The sediments in question were deposited over the years by the St. Joe Paper Company mill in Port St. Joe, shown in this aerial photo from the 1940s. { State Archives of Florida ]
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Advocacy group presses for more dredge testing

At the Nov. 28 Gulf County commissioners’ meeting, several members of the Gulf County Citizen Coalition for a Healthy Future, a group of local residents formed to fight a liquid natural gas plant that Nopetro planned to build, brought up a different concern.

Known as the GCCCHF, the group raised concerns regarding future plans for dredging in St. Joseph Bay due to potential pollution impacts to the ocean and area marine life.

Deborah Mays, a scientist with a background in biomedical research, spoke on behalf of the GCCCHF. She said that while the group’s full membership numbers more than 400, about two dozen board members are the most active, meeting each week on Zoom.

The chief concern of the group is that testing conducted in 2014 and 2023, revealed “some inadequacies of the St. Joe Bay pre-dredging environmental testing for paper mill toxins.”

Mays said out of eight samples at least two of them – for dioxin and for polycyclic aromatic hydrocarbons (PAH) – were over residential soil cleanup target levels. Both chemical groups are highly toxic, insoluble, adsorb to marine sediments and remain persistent in the environment.

She also said that the testing did not core down to the full dredging depth, and thus may have underreported the amount of pollutants to be deposited on land as dredging spoils and the amount that will be exposed to the marine ecosystem.

“All samples were truncated, not to the full dredging depth,” May said. “We have clean sands on top of toxic sands, and it’s not going to have the full amount of toxins.”

She noted that the paper mill produced 25-30 million gallons of wastewater per

Day during its 60-year operation, and that for over half that time, they discharged waste from their surface impoundment through two ditches to the bay.

“Later, when the waste went through the Port St. Joe wastewater treatment plant they were not required to test for many of the chemicals we are concerned with today,” Mays said.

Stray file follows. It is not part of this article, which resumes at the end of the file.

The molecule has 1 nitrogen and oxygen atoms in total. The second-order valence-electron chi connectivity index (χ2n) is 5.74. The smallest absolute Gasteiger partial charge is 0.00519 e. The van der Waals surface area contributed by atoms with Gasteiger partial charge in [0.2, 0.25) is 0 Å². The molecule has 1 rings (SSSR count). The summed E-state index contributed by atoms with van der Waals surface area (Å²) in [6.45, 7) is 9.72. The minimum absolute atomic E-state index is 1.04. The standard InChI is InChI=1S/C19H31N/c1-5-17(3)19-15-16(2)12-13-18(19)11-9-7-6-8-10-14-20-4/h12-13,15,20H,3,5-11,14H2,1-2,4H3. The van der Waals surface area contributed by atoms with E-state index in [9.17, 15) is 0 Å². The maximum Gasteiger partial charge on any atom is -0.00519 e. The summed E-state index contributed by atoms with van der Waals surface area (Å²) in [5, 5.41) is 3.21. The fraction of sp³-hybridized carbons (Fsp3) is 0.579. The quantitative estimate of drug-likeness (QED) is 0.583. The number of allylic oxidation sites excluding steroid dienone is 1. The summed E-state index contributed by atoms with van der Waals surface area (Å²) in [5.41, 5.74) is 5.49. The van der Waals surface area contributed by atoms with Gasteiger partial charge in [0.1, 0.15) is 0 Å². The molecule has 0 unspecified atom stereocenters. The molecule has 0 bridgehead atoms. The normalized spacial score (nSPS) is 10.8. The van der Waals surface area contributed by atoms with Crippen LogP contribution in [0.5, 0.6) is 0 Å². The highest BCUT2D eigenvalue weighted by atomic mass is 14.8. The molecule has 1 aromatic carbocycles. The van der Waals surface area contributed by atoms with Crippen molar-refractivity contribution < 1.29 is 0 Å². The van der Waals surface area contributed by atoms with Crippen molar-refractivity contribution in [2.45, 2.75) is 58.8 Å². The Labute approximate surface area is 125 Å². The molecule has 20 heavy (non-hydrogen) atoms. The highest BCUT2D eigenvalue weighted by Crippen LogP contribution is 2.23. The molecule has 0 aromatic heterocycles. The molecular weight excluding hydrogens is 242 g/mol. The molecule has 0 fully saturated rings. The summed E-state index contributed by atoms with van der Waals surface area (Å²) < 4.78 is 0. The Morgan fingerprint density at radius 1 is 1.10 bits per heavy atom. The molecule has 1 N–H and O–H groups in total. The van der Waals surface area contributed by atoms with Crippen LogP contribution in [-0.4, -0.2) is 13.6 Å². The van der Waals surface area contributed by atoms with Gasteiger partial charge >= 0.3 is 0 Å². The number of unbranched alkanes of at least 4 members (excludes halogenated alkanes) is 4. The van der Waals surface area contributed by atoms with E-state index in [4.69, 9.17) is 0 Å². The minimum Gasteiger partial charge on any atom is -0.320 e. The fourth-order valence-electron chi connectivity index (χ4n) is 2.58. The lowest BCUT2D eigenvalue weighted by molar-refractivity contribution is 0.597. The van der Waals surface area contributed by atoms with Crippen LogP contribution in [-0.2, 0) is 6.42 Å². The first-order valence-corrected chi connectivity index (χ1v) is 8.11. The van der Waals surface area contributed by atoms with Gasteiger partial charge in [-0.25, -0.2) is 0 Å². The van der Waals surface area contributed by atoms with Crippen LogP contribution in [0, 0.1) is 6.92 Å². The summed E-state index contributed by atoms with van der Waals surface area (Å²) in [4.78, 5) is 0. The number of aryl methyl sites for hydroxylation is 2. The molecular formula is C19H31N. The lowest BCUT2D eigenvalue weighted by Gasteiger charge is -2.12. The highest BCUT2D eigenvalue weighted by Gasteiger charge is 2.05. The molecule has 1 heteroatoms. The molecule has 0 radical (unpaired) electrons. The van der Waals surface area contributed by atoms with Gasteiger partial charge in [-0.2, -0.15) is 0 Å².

County Administrator Michael Hammond and Assistant Administrator Clay Smallwood, as well as Commissioner Phillip McCroan questioned Mays on her report,.

McCroan said that the GCCCHF might be putting the cart before the horse, since there is no full-scale dredging project on the table.

Smallwood said the project is comparatively small, a turning basin with a floating dock next to Eastern Shipbuilding, with all testing and sampling done in compliance with Florida Department of Environmental Protection standards, 

“We’re not really trying to be alarmist,” Mays said. “We’re trying to say ‘let’s get in front of this and look at what we can do now instead of playing the alarmist game later.’

“It may be all right,” she said. “What we’re worried about in our group is that once they dredge, that will put higher levels (of pollutants) in the marine environment.

“All we want is accurate data to correct these deficiencies,” Mays said. “We want them to go deeper, with the goal of determining how much toxin we are exposing.

“We’re not against dredging, we just want accurate data and if necessary a mitigation plan,” she said. “This county commission is the last line of defense.”

Meet the Editor

David Adlerstein, The Apalachicola Times’ digital editor, started with the news outlet in January 2002 as a reporter.

Prior to then, David Adlerstein began as a newspaperman with a small Boston weekly, after graduating magna cum laude from Brandeis University in Waltham, Massachusetts. He later edited the weekly Bellville Times, and as business reporter for the daily Marion Star, both not far from his hometown of Columbus, Ohio.

In 1995, he moved to South Florida, and worked as a business reporter and editor of Medical Business newspaper. In Jan. 2002, he began with the Apalachicola Times, first as reporter and later as editor, and in Oct. 2020, also began editing the Port St. Joe Star.

Wendy Weitzel The Star Digital Editor

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